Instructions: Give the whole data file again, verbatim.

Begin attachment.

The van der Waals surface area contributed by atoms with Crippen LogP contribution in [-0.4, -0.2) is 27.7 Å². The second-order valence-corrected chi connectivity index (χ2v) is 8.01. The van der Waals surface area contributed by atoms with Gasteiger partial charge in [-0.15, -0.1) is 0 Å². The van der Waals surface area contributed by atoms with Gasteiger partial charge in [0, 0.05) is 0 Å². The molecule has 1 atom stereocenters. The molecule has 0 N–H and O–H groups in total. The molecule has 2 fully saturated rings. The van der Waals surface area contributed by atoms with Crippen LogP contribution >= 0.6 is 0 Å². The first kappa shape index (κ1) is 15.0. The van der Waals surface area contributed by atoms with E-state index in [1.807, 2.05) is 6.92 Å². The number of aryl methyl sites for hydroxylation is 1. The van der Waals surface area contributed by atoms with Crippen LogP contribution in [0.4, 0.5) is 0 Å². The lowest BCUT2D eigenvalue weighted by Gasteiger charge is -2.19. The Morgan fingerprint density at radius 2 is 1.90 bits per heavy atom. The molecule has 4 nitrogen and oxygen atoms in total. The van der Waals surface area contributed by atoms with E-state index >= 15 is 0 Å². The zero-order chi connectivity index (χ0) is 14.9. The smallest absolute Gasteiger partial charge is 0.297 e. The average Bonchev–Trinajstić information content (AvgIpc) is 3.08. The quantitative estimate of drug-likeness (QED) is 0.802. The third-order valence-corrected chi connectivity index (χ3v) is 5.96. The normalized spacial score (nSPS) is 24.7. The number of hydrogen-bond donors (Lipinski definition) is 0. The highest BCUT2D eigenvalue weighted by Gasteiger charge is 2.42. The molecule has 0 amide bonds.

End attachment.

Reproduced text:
The van der Waals surface area contributed by atoms with Crippen LogP contribution in [-0.4, -0.2) is 27.7 Å². The second-order valence-corrected chi connectivity index (χ2v) is 8.01. The van der Waals surface area contributed by atoms with Gasteiger partial charge in [-0.15, -0.1) is 0 Å². The van der Waals surface area contributed by atoms with Gasteiger partial charge in [0, 0.05) is 0 Å². The molecule has 1 atom stereocenters. The molecule has 0 N–H and O–H groups in total. The molecule has 2 fully saturated rings. The van der Waals surface area contributed by atoms with Crippen LogP contribution >= 0.6 is 0 Å². The first kappa shape index (κ1) is 15.0. The van der Waals surface area contributed by atoms with E-state index in [1.807, 2.05) is 6.92 Å². The number of aryl methyl sites for hydroxylation is 1. The van der Waals surface area contributed by atoms with Crippen LogP contribution in [0.4, 0.5) is 0 Å². The lowest BCUT2D eigenvalue weighted by Gasteiger charge is -2.19. The Morgan fingerprint density at radius 2 is 1.90 bits per heavy atom. The molecule has 4 nitrogen and oxygen atoms in total. The van der Waals surface area contributed by atoms with E-state index >= 15 is 0 Å². The zero-order chi connectivity index (χ0) is 14.9. The smallest absolute Gasteiger partial charge is 0.297 e. The average Bonchev–Trinajstić information content (AvgIpc) is 3.08. The quantitative estimate of drug-likeness (QED) is 0.802. The third-order valence-corrected chi connectivity index (χ3v) is 5.96. The normalized spacial score (nSPS) is 24.7. The number of hydrogen-bond donors (Lipinski definition) is 0. The highest BCUT2D eigenvalue weighted by Gasteiger charge is 2.42. The molecule has 0 amide bonds.